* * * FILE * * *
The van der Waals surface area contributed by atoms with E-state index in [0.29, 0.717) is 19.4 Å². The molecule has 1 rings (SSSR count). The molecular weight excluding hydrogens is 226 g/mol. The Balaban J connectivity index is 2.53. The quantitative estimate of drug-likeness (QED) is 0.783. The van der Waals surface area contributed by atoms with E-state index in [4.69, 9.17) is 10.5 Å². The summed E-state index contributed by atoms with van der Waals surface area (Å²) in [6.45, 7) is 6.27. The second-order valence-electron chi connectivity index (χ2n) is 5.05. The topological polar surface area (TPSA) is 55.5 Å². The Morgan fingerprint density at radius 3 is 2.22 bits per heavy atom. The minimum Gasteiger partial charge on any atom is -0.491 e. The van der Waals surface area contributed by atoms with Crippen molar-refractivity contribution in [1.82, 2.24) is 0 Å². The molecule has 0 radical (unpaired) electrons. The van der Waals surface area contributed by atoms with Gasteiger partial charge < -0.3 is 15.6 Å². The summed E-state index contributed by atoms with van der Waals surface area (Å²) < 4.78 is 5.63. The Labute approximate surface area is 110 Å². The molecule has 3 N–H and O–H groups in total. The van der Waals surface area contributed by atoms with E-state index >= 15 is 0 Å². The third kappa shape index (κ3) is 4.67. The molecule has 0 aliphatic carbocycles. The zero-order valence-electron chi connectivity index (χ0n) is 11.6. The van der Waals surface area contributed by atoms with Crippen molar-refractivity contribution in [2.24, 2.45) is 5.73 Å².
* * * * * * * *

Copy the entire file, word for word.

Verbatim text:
The van der Waals surface area contributed by atoms with E-state index in [0.29, 0.717) is 19.4 Å². The molecule has 1 rings (SSSR count). The molecular weight excluding hydrogens is 226 g/mol. The Balaban J connectivity index is 2.53. The quantitative estimate of drug-likeness (QED) is 0.783. The van der Waals surface area contributed by atoms with E-state index in [4.69, 9.17) is 10.5 Å². The summed E-state index contributed by atoms with van der Waals surface area (Å²) in [6.45, 7) is 6.27. The second-order valence-electron chi connectivity index (χ2n) is 5.05. The topological polar surface area (TPSA) is 55.5 Å². The Morgan fingerprint density at radius 3 is 2.22 bits per heavy atom. The minimum Gasteiger partial charge on any atom is -0.491 e. The van der Waals surface area contributed by atoms with Crippen molar-refractivity contribution in [1.82, 2.24) is 0 Å². The molecule has 0 radical (unpaired) electrons. The van der Waals surface area contributed by atoms with Gasteiger partial charge < -0.3 is 15.6 Å². The summed E-state index contributed by atoms with van der Waals surface area (Å²) < 4.78 is 5.63. The Labute approximate surface area is 110 Å². The molecule has 3 N–H and O–H groups in total. The van der Waals surface area contributed by atoms with E-state index >= 15 is 0 Å². The third kappa shape index (κ3) is 4.67. The molecule has 0 aliphatic carbocycles. The zero-order valence-electron chi connectivity index (χ0n) is 11.6. The van der Waals surface area contributed by atoms with Crippen molar-refractivity contribution in [2.24, 2.45) is 5.73 Å².